I am in Ghana. The flights went ok, always an empty seat next to me. The baggage issue was not great but it could have been worse. The first guy I talked to was a crabby old man who was not going to give me help. I then went to repack and then ended up being helped by a very nice lady who let all of my bags be a few pounds overweight without charging me; however, I did still had to pay $350 extra.
I am at an internet café (just internet no café part) in central Accra. I am helping Nii set up a net book that my Professor sent over. I will try and give you a rundown of what I have been doing since I arrived.
After a 9hr and 50min flight I landed in Accra at 7:30am local time. Flying into Accra this time of year, at the end of the rainy season you are met by an overly green tropical landscape running along the beach. The flight over Accra also gives you your first impressions of the city, a city with its own strange kind of movement. To many people and to many taxies and TroTros give it a busy feeling but it is the buildings that give it its interesting feel; it seems a majority of buildings are either slowly falling down are slowly being built—construction takes so long that nothing ever seems new. It is a very precarious feeling.
I made it through immigration and customs without any problem and was then meet by Nii, who was the tour guide on my last trip in April, and he is serving as my guide/fixer helping me move around Accra and then taking me by bus up to Tamale. He brought along a friend with a car so we did not have to bottom out a taxi with all my stuff. After dropping my stuff off at Nii’s house we drove back into the city to change some money and to purchase a cell phone. Cell phones are huge over here, if you don’t have one, or two, you are a nobody. After that we returned home by TroTro.
TroTros are old vans that have been turned into large taxis that take riders to the different districts of the city. They are often old, badly damaged, polluting, and decorated with nonsensical bible verses or references. My first TroTro ride was in an old Toyota van with major front end damage and the saying “Observers Be Worried” lettered on the back window. There are usually 10-15 people in a TroTro and they all sit ramrod straight and do not talk. The combination of hard benches, silence, and near death experiences gives the inside of TroTros a very sobering feel, almost like attending a church right before your own funeral.
The house that I am staying in while in Accra is also a Spot, the local term for a bar, called Prince Corner Spot. I spent the afternoon sitting outside it and listening to two old women gossiping over a beer. The house is also located close to a school so I was witness to a parade of school children in checkered blue and white uniforms after school was let out. I was just as much as an attraction to them as they rounded the corner.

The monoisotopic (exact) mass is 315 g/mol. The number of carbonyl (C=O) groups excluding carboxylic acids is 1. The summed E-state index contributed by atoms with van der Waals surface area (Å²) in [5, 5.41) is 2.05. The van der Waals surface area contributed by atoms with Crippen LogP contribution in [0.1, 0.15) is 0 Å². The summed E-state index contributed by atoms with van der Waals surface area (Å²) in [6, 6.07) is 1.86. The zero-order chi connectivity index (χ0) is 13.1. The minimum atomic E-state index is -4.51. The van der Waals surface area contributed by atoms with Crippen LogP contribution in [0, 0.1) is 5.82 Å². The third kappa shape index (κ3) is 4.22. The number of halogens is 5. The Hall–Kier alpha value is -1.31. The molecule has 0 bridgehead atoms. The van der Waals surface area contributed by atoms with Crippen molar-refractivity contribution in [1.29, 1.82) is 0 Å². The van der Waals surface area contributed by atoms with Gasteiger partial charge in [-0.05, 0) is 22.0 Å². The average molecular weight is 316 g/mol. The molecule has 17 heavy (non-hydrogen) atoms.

This morning I also experienced something I was not expecting to while here; being cold. This morning I took a very chilly shower. Outside under an overcast sky threatening rain in a stiff ocean breeze I dumped a bucket of cold water over me. Certainly a rough wake up for my body when it thought it was 4am.
Today, my second in Accra, I ran some errands with Nii that took us into the central market, this is a labyrinth of over crowded streets where you can see a store dedicated to the sale of doorknobs, a group of Rastafarians buying a truckload of plumbing supplies, and a young pregnant girl carrying 15 gallons of paint on her head. Nii was trying to collect money that was owed him, and like any errand to collect money that is not yours this one seemed overly complicated and slightly shady, so I spent my time watching the paint store. People would come in and by paint and then several girls would load the paint up on their heads, either in 5 gallon buckets or shrink-wrapped packs of 5, 1 gallon pails and disappear into the market. This girls are mostly from the north and live a very hard life in the city as the work to send money back home.
After Nii failed to get his money we went and ate lunch at a friend’s sewing shop. This was also connected to a small bar where boxing fans were watching De La Hoya win a world championship match. A young boy, who looked like a future world champion was sent out to get lunch. He left upset and practicing his punches, probably punching an invisible white guy who made him miss the match. He returned with 3 parcels wrapped first in a plastic bag, then in newspaper, and finally in banana leaves. Inside were a lump of spicy rice, and a large chunk of fish; bones, skin and all. I hate fish but since arriving I have ate exclusively fish and rice. The fish is smoked whole and ate off the bone, and is actually not that bad.
I will try to update you again before I head north. We will be taking the bus next Monday and this week I might take a trip to the hilly eastern region of the country, Nii also has a friend who is getting married this weekend and I have been invited to join.
Sorry I haven’t taken any pictures yet.